But multiple orbits isn’t quite enough. Grady envisions a world where satellite-linked devices act more like modern mobile phones, seamlessly switching between different mobile and wifi networks to provide optimized communication. These kinds of software-defined networks aren’t yet part of the satellite picture, but they’re coming.


The death of the satellite phone.

Multiple companies are working on the technology to link satellites to mobile phones. Apple has already rolled out limited space connectivity for iPhones. Most of these efforts are focused on consumers, but the cost-benefit analysis of plugging cell phones into satellite networks isn’t entirely clear for companies like Verizon or Vodafone. The real target of this tech may be the government—particularly military and intelligence users of expensive satellite phones.


The US Space Force is already talking about how to modernize how it deploys satellite communications. Even limited connectivity to cheap devices might be useful: Instead of find my iPhone, the Pentagon could use “find my soldier.”



A few weeks ago, the James Webb Space Telescope spotted a massive plume of water emerging from the ice-covered oceans of Enceladus, a moon of Saturn.

Image for article titled Space Business: Light the Beam
Image: NASA, ESA, CSA, Geronimo Villanueva (NASA-GSFC)

Enceladus is seen as an enticing target for exploration because of the water there, and now even more so after scientists detected phosphorus, an element that is key to biological life, in those plumes.




House Republicans plan NASA cuts. Apparently, the debt ceiling deal has not entirely saved the space program: The top Republican appropriator has set spending levels far below those in the agreement, teeing up a potential cuts of nearly 30% for NASA. That would a worst-case scenario—“game over for the space agency’s ambitions this decade,” per the Planetary Foundation’s Casey Dreier.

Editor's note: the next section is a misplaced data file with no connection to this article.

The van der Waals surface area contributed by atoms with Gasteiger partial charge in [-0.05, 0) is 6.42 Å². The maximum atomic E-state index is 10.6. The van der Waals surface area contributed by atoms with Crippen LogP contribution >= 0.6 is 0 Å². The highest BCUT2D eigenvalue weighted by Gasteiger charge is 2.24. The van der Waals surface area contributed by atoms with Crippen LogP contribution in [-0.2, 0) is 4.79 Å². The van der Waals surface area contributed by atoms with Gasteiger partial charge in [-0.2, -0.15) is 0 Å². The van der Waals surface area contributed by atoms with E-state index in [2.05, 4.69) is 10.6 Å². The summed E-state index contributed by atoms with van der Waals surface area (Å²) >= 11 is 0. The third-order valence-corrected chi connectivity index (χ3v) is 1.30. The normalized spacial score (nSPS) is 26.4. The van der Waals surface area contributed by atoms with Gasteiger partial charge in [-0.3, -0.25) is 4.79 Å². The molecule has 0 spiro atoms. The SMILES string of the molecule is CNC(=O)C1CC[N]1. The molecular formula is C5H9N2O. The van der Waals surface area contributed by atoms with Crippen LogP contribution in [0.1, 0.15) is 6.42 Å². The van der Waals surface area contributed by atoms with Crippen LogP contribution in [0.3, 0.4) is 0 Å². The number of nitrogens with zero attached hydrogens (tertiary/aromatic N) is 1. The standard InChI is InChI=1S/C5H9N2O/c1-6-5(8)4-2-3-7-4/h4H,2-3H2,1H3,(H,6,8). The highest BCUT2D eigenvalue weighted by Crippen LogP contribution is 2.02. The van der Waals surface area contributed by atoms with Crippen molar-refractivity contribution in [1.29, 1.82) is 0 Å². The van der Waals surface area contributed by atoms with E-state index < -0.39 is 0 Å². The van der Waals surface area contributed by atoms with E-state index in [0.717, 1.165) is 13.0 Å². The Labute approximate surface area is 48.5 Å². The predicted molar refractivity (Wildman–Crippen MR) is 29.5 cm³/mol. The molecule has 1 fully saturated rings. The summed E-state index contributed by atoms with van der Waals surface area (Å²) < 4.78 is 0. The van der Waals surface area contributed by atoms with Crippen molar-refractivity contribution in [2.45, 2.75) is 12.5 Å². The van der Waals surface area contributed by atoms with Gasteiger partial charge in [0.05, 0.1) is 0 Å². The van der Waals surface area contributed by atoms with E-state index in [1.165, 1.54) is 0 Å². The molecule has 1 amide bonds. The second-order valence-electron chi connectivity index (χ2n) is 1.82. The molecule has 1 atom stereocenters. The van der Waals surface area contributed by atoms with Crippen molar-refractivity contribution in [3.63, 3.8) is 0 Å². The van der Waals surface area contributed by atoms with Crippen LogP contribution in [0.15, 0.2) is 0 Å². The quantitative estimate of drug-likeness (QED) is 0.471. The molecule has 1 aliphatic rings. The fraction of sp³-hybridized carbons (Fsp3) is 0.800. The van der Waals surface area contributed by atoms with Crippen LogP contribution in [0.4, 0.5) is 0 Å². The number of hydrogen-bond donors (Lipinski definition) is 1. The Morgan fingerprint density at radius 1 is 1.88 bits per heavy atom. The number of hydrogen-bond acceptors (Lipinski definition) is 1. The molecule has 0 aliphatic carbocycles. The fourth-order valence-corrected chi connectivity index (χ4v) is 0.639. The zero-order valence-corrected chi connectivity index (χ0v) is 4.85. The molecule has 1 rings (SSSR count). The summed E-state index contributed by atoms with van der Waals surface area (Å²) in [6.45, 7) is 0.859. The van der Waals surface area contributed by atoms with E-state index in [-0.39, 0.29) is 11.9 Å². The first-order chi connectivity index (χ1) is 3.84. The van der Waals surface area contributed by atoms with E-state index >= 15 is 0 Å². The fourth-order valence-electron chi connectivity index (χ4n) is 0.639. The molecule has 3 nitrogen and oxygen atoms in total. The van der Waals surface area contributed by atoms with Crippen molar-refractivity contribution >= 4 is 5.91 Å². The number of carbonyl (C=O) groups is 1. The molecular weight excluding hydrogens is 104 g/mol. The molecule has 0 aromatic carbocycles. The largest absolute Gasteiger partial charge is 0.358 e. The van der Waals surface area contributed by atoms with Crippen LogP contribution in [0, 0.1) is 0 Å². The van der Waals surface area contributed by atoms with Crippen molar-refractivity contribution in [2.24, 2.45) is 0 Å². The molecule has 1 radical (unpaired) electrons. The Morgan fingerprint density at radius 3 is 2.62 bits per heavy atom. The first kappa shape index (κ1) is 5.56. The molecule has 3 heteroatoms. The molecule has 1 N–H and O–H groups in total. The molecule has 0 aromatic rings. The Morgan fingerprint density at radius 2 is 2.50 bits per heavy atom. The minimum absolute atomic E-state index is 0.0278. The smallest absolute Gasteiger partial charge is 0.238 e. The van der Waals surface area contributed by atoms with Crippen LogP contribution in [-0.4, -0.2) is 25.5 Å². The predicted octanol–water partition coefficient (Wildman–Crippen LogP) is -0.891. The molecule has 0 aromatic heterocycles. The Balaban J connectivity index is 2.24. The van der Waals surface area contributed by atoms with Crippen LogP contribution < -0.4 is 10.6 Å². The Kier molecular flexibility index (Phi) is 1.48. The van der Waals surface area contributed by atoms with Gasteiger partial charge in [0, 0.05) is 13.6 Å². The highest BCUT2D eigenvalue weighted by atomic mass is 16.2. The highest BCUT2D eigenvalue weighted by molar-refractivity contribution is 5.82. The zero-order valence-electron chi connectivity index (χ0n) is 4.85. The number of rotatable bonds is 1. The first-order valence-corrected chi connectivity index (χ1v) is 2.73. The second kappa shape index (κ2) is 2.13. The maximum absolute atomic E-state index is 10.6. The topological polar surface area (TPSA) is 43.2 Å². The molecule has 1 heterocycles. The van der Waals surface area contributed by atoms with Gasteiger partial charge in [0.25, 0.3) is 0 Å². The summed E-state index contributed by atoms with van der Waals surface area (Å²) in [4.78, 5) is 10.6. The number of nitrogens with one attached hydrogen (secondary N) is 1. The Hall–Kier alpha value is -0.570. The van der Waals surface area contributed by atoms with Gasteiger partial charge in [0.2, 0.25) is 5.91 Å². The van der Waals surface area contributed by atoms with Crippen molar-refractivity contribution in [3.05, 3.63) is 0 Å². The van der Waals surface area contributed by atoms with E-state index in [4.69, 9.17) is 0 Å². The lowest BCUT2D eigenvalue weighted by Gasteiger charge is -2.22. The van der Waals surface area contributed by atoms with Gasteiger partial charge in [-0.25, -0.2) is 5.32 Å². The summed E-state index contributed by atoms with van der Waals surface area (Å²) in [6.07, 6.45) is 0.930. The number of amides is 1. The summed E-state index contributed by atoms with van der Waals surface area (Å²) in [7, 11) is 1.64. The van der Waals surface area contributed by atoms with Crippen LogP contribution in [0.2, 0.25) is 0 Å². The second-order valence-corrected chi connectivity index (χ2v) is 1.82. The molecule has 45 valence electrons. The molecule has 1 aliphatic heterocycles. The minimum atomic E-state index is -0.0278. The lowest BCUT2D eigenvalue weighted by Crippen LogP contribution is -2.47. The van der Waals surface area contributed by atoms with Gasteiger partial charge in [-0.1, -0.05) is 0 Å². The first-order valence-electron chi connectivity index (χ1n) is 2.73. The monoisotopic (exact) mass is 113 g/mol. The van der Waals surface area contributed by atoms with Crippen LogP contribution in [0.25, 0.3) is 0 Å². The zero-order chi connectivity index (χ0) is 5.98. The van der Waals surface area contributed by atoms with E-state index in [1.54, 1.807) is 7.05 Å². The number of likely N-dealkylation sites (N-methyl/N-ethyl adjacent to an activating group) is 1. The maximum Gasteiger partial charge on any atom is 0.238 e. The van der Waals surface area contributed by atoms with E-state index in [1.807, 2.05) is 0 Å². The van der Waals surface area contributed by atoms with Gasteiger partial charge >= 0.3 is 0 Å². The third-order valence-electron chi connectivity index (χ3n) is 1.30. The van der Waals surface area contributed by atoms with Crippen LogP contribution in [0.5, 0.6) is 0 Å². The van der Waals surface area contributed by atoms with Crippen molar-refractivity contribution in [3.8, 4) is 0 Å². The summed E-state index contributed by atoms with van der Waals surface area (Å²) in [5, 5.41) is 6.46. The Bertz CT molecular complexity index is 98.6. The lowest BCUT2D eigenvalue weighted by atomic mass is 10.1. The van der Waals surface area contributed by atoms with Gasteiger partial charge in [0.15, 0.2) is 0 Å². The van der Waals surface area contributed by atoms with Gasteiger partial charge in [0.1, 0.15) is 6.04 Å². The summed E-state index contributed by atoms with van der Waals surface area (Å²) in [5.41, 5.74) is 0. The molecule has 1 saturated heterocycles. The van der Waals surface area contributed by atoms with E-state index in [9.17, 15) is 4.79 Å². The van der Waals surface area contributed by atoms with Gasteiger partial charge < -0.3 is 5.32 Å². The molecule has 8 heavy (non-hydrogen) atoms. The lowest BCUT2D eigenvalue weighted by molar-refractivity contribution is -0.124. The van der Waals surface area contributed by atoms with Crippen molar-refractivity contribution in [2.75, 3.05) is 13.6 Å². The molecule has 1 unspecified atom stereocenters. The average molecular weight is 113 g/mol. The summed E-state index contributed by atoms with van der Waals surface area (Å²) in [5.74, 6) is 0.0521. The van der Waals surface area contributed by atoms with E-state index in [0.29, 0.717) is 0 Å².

Planet stumbles in earnings report. The space data company (NYSE: PL) forecast this month that it would earn $23 to $33 million less than expected in its current fiscal year, leading its stock price to sink; however, the company expects revenue to grow between 18% and 23% in the same period.

SpaceX launches the latest space start-ups. The eighth mission in the company’s ride-sharing Transporter series deployed some 72 payloads in orbit on June 12, including an autonomous pharmaceutical lab from Varda Space and an orbital rendezvous demonstrator from Starfish Space.


Is Starship going to delay a lunar landing? Elon Musk’s enormous rocket is NASA’s choice to put humans back on the Moon, but it’s still on the ground. “With the difficulties that SpaceX has had ... you can think about that slipping probably into [2026],” the space agency’s Jim Free said last week, confirming conventional wisdom about the earliest date Americans could return to the Moon. Musk said on June 13 that Starship could fly again in “six to eight weeks.”

Space Industry B.S. Check. The Financial Times ran an insightful piece debunking the more florid claims about the space economy on Wall Street. (I’ve long sought an interview with Adam Jonas, Morgan Stanley’s perpetually bullish analyst, but he won’t bite. Tell him to reach out!) Here’s a similarly good breakdown of the economics of Starship that punctures over-the-top expectations of the vehicle, like a $5 million launch price. This is something that ought to be recognized in the industry: In 2016, Musk predicted SpaceX’s reusable Falcon 9 would cost about $40 million a launch, but today it’s being sold for upwards of $67 million per flight.


Last week: Elon Musk and Jeff Bezos are betting on unproven tech for NASA’s return to the Moon.

Last year: SpaceX made a surprising peace deal to focus on its satellite fight with Amazon.


This was issue 184 of our newsletter. Hope your week is out of this world! Please send your predictions for the future of geo satellites, tips, and informed opinions to